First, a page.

(Pictured: John Leventhal and Rosanne Cash in 2013.)
We are in pre-holiday mode at the blog this week. Longtime readers may remember that our pre-holiday mode is not much different than our regular mode, except we worry less about the things we should otherwise be doing that we are not.
Over the weekend, The Mrs. and I returned to our much-missed former home of Iowa City, where we saw Rosanne Cash and her husband/guitarist/collaborator John Leventhal perform live. The last time we saw Rosanne she had a full band; this time it was just her and Mr. L doing what she calls “the old soft shoe.” They performed several songs from her latest album The River and the Thread, and she interspersed them with stories about what inspired their creation. She noted that the grave of blues pioneer Robert Johnson, the store where Emmett Till ran into trouble with the people who murdered him (and helped spark the Civil Rights Movement), and the Tallahatchie Bridge, made famous in Bobbie Gentry’s “Ode to Billie Joe,” are located only a few miles apart—a testimonial to the mysterious and outsized influence of Southern culture on American history.
“Ode to Billie Joe” must certainly be on the fabled list of essential songs Rosanne’s father gave her when she was a teenager, and which inspired her 2009 album The List. It was one of her best individual performances Saturday night. (Hear a 2013 performance of it here.) So was “Blue Moon With Heartache,” one of her first hit singles over 30 years ago. “When I wrote this, I was younger than my oldest daughter,” she said. (2011 performance here.)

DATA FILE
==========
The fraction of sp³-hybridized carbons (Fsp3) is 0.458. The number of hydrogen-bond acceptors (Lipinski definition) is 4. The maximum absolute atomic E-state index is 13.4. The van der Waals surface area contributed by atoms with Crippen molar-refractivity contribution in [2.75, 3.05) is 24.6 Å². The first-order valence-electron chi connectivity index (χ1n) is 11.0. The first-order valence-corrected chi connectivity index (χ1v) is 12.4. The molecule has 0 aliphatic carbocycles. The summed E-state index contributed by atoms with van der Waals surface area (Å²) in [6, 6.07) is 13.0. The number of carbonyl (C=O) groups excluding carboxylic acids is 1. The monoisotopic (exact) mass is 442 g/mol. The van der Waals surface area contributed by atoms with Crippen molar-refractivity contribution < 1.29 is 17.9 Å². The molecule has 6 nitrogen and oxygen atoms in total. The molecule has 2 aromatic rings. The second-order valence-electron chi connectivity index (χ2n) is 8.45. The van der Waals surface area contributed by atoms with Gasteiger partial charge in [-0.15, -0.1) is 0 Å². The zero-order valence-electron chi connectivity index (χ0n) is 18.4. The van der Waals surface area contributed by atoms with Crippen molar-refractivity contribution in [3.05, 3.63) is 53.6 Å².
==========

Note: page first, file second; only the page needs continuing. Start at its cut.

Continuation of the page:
(Digression: although it will probably be shunted off to the Americana category at the Grammys in favor of a bunch of albums with nine producers and eight songwriters on each track, The River and the Thread should be nominated for Album of the Year, and it damn well ought to win.)
I think we’re gonna make a roundup of links that have appeared on my Twitter feed, which we’ve done here several times recently, into a regular thing. Whatever it takes to feed the content monster, and two dozen of you who are still reading this blog. Let’s get it on:
—Jimmy Ruffin, who died earlier this month, was never a particularly big star at Motown, but he did make one indelible single: “What Becomes of the Brokenhearted.” A writer for the Guardian‘s music blog says it’s the best single Motown ever made.
—Friend of the blog Tom Nawrocki used to have a blog called One Poor Correspondent; then he was part of a collaborative one called Debris Slide, which doesn’t update much anymore. I found out recently that he’s on Twitter, which I somehow didn’t know, and he wrote a piece for Cuepoint called “The Complete List of True One-Hit Wonders.” (Cuepoint is also the home of über-critic Robert Christgau, who is still reviewing records after almost 50 years at it.)
—Along the same line, Listverse (a fascinating site you should visit regularly) published a list of one-hit wonders who were influential beyond what you’d expect from acts that represent the definition of “ephemeral.”
—It’s the official position of this blog that the only biography of Elvis Presley anyone needs is Peter Guralnick’s two-volume work, Last Train to Memphis and Careless Love. That said, there’s another one coming out called Elvis Presley: A Southern Life by Joel Williamson. Salon published an interesting excerpt describing Presley’s death and the medical coverup that took place on the day it happened.
—It is also the official position of this blog that Christmas music shall not be heard in my house until the day after Thanksgiving. I broke my rule, however, to sample a holiday track from Lucinda Williams that sounds just great.
—One of the funkiest of Motown’s Funk Brothers backing band was bassist James Jamerson, who played on dozens of hits that made Berry Gordy and others into millionaires, but when it came time for the televised Motown 25 celebration in 1983, he had to buy a ticket from a scalper. Listen to his isolated bass line on Marvin Gaye’s “What’s Going On,” loud and repeatedly.
There will be a special holiday post here on Thursday, so stop back.